A search for new anti-coronaviral drugs to treat coronaviral infections was motivated by an outbreak of severe acute respiratory syndrome (SARS). In order to find drugs that treat coronavirus infections, including SARS, we screened traditional medicinal herbal extracts and evaluated their antiviral activities on coronavirus replication. We employed a plaque assay to evaluate the effect of 29 medicinal herbal extracts of virus replication. We determined the 50% effective concentration (EC50) of each extract that was necessary to inhibit the replication of mouse hepatitis virus A59 (MHV-A59); we also determined 50% cytotoxic concentrations (CC50) for each extract. Northern and Western blot analyzes were performed to investigate antiviral activity in MHV-infected DBT cells, including virus entry, viral RNA and protein expression, and virus release. Coronavirus specific inhibition was also demonstrated using porcine epidemic diarrhea virus (PEDV). Cimicifuga rhizome, Meliae cortex, Coptidis rhizome, Phellodendron cortex and Sophora subprostrata radix decreased the MHV production and the intracellular viral RNA and protein expression with EC50 values ranging from 2.0 to 27.5ug/ml. These extracts also significantly decreased PEDV production and less dramatically vesicular stomatitis virus (VSV) production in vitro. Also, TCM-3, -17, -24, -25, -32 decreased the virus productions and the intracellular viral RNA and protein expressions. The 50% effective concentrations (EC50) of five TCMs, as determined by plaque reduction of MHV-A59, were ranged from 0.67±0.1 to 4.75±3.5 ug/ml, while the 50% cytotoxic concentration (CC50) against DBT cells by MTT assay were ranged from 159.0±1.3 to 820.2±31.7 ug/ml. The selective index (SI) of TCM-25 is 1224.1, the highest among the TCMs tested. To determine the inhibitory effect of TCMs on virus adsorption, MHV-A59 were adsorbed at 4℃ followed by the TCM treatment at 37℃. TCM-3 and -32 additionally inhibit MHV-A59 adsorption, too, although only slightly. The extracts selected strongly inhibited MHV replication and could be potential candidates for new anti-coronavirus- drugs.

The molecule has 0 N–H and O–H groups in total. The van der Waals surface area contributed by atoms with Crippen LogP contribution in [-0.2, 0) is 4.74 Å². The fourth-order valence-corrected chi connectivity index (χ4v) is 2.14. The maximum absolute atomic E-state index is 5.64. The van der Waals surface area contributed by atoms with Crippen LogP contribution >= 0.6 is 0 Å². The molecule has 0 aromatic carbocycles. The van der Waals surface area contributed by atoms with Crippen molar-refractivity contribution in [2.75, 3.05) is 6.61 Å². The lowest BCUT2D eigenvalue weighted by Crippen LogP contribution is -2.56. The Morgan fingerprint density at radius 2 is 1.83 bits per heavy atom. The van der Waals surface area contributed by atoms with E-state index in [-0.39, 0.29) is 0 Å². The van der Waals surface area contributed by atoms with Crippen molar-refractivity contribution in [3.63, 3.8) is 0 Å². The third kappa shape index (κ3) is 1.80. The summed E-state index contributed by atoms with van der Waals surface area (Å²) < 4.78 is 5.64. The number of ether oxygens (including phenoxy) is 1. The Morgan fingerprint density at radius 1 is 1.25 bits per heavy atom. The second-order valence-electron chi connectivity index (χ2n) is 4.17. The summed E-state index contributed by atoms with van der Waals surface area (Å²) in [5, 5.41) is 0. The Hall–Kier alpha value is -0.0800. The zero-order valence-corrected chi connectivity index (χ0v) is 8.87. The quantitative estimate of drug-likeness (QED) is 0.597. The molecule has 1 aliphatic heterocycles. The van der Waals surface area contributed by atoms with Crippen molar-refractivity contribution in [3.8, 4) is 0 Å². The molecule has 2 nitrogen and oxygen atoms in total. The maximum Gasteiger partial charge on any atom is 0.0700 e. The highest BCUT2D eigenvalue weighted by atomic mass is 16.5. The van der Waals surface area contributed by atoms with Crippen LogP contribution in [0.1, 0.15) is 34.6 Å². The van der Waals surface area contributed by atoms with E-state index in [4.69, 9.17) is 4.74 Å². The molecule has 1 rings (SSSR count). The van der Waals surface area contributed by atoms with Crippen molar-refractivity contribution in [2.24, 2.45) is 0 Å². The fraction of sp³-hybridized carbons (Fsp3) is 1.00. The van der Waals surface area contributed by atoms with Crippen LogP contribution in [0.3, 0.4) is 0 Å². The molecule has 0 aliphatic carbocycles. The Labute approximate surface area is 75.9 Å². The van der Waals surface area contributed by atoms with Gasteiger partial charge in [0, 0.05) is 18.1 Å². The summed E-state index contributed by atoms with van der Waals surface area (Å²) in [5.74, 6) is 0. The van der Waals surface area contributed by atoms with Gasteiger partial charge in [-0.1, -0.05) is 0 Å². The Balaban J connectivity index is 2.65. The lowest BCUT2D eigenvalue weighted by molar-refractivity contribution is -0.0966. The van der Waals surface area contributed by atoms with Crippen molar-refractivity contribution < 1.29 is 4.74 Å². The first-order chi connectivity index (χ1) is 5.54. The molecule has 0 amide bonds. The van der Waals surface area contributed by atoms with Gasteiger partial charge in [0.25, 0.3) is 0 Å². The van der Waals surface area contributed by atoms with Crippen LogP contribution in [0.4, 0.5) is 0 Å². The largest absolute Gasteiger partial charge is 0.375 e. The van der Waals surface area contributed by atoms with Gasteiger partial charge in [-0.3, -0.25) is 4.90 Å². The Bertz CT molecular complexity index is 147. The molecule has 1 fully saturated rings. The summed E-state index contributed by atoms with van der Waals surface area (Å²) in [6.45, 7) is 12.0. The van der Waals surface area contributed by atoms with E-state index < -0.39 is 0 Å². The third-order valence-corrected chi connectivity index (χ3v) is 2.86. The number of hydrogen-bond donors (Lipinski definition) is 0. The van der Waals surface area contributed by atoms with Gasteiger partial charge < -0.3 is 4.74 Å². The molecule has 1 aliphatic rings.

Many viruses use microtubules toward the cell interior during the entry process and toward the plasma membrane during the egress period. In addition, viruses often remodel microtubules to facilitate the generation of infectious progeny. Murine coronavirus JHM, the causative agent of demyelination, has previously been shown to have used microtubules in viral protein trafficking and distribution. In this study, we examined whether other cytoskeleton is involved in MHV replication or whether microtubules are involved in early step of MHV replication. To search for the cytoskeletons that affect mouse hepatitis virus replication, we treated pharmacolocial agents specifically target the structure and properties of the above cytoskeletal elements in MHV-infected cells. A microtubule-destabilizing drug (nocodazole), microtubule-stabilizing drug (Paclitaxel), Latrunculin A-disrupting actin and Jasplakinolide-stabilizing actin filament were introduced at various time points during infection of DBT cell with MHV-JHM. We show that nocodazole, but not actin related drug, reduced levels of intracellular viral RNA and virus titer in early treatment. These results suggested that microtubules play an essential role in the infectious life cycle of MHV."
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